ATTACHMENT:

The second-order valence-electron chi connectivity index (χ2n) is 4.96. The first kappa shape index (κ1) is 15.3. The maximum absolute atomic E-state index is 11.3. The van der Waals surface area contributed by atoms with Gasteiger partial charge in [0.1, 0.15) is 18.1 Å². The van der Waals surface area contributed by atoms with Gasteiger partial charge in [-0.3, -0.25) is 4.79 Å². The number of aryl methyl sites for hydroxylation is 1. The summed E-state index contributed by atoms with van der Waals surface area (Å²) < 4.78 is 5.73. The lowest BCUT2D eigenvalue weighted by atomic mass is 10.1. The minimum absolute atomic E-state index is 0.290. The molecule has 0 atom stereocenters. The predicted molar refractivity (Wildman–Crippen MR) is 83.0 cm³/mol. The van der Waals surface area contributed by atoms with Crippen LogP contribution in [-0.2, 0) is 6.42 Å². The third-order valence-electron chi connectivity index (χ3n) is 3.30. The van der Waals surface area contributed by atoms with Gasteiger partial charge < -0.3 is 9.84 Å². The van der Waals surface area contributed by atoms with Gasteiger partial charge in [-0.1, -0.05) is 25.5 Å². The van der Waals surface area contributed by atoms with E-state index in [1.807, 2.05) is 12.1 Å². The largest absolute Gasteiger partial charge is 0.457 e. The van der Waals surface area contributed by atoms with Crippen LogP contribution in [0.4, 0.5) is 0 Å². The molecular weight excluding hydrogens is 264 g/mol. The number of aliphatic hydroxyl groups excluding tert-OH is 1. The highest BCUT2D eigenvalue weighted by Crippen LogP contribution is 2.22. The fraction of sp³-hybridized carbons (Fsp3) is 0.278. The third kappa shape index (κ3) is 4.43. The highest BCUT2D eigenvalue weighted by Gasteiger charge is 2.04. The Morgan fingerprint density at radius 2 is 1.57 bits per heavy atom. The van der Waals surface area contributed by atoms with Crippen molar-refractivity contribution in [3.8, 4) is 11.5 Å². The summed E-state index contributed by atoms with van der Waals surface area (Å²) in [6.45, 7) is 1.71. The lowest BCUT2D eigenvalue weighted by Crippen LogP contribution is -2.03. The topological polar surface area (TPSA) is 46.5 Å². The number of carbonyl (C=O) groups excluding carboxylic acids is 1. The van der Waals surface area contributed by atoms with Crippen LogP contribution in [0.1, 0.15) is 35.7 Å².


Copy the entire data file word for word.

The second-order valence-electron chi connectivity index (χ2n) is 4.96. The first kappa shape index (κ1) is 15.3. The maximum absolute atomic E-state index is 11.3. The van der Waals surface area contributed by atoms with Gasteiger partial charge in [0.1, 0.15) is 18.1 Å². The van der Waals surface area contributed by atoms with Gasteiger partial charge in [-0.3, -0.25) is 4.79 Å². The number of aryl methyl sites for hydroxylation is 1. The summed E-state index contributed by atoms with van der Waals surface area (Å²) < 4.78 is 5.73. The lowest BCUT2D eigenvalue weighted by atomic mass is 10.1. The minimum absolute atomic E-state index is 0.290. The molecule has 0 atom stereocenters. The predicted molar refractivity (Wildman–Crippen MR) is 83.0 cm³/mol. The van der Waals surface area contributed by atoms with Crippen LogP contribution in [-0.2, 0) is 6.42 Å². The third-order valence-electron chi connectivity index (χ3n) is 3.30. The van der Waals surface area contributed by atoms with Gasteiger partial charge < -0.3 is 9.84 Å². The van der Waals surface area contributed by atoms with Gasteiger partial charge in [-0.1, -0.05) is 25.5 Å². The van der Waals surface area contributed by atoms with E-state index in [1.807, 2.05) is 12.1 Å². The largest absolute Gasteiger partial charge is 0.457 e. The van der Waals surface area contributed by atoms with Crippen LogP contribution in [0.4, 0.5) is 0 Å². The molecular weight excluding hydrogens is 264 g/mol. The number of aliphatic hydroxyl groups excluding tert-OH is 1. The highest BCUT2D eigenvalue weighted by Crippen LogP contribution is 2.22. The fraction of sp³-hybridized carbons (Fsp3) is 0.278. The third kappa shape index (κ3) is 4.43. The highest BCUT2D eigenvalue weighted by Gasteiger charge is 2.04. The Morgan fingerprint density at radius 2 is 1.57 bits per heavy atom. The van der Waals surface area contributed by atoms with Crippen molar-refractivity contribution in [3.8, 4) is 11.5 Å². The summed E-state index contributed by atoms with van der Waals surface area (Å²) in [6.45, 7) is 1.71. The lowest BCUT2D eigenvalue weighted by Crippen LogP contribution is -2.03. The topological polar surface area (TPSA) is 46.5 Å². The number of carbonyl (C=O) groups excluding carboxylic acids is 1. The van der Waals surface area contributed by atoms with Crippen LogP contribution in [0.1, 0.15) is 35.7 Å².